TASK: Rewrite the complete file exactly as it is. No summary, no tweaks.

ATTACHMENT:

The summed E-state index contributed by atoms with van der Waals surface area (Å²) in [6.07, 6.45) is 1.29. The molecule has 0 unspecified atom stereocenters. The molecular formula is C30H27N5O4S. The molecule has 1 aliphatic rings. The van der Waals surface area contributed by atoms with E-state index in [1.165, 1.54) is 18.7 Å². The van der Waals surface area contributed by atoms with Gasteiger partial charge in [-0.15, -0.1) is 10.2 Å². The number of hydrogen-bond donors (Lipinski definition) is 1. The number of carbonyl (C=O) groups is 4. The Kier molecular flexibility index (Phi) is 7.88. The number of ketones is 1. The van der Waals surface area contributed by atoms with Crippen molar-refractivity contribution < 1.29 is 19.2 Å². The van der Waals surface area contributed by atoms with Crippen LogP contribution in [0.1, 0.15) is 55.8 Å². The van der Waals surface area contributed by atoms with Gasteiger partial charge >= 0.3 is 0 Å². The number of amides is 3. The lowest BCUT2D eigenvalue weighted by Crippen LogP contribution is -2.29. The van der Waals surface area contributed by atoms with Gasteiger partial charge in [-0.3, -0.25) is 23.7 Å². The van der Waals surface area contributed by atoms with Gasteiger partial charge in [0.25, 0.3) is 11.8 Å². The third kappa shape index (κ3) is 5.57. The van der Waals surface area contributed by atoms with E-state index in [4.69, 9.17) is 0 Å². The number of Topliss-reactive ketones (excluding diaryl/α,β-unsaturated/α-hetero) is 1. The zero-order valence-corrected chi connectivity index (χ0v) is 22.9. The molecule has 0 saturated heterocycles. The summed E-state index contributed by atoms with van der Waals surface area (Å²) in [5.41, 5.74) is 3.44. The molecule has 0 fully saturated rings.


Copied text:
The summed E-state index contributed by atoms with van der Waals surface area (Å²) in [6.07, 6.45) is 1.29. The molecule has 0 unspecified atom stereocenters. The molecular formula is C30H27N5O4S. The molecule has 1 aliphatic rings. The van der Waals surface area contributed by atoms with E-state index in [1.165, 1.54) is 18.7 Å². The van der Waals surface area contributed by atoms with Gasteiger partial charge in [-0.15, -0.1) is 10.2 Å². The number of hydrogen-bond donors (Lipinski definition) is 1. The number of carbonyl (C=O) groups is 4. The Kier molecular flexibility index (Phi) is 7.88. The number of ketones is 1. The van der Waals surface area contributed by atoms with Crippen molar-refractivity contribution < 1.29 is 19.2 Å². The van der Waals surface area contributed by atoms with Crippen LogP contribution in [0.1, 0.15) is 55.8 Å². The van der Waals surface area contributed by atoms with Gasteiger partial charge >= 0.3 is 0 Å². The number of amides is 3. The lowest BCUT2D eigenvalue weighted by Crippen LogP contribution is -2.29. The van der Waals surface area contributed by atoms with Gasteiger partial charge in [-0.3, -0.25) is 23.7 Å². The van der Waals surface area contributed by atoms with Gasteiger partial charge in [0.25, 0.3) is 11.8 Å². The third kappa shape index (κ3) is 5.57. The van der Waals surface area contributed by atoms with E-state index in [4.69, 9.17) is 0 Å². The number of Topliss-reactive ketones (excluding diaryl/α,β-unsaturated/α-hetero) is 1. The zero-order valence-corrected chi connectivity index (χ0v) is 22.9. The molecule has 0 saturated heterocycles. The summed E-state index contributed by atoms with van der Waals surface area (Å²) in [5.41, 5.74) is 3.44. The molecule has 0 fully saturated rings.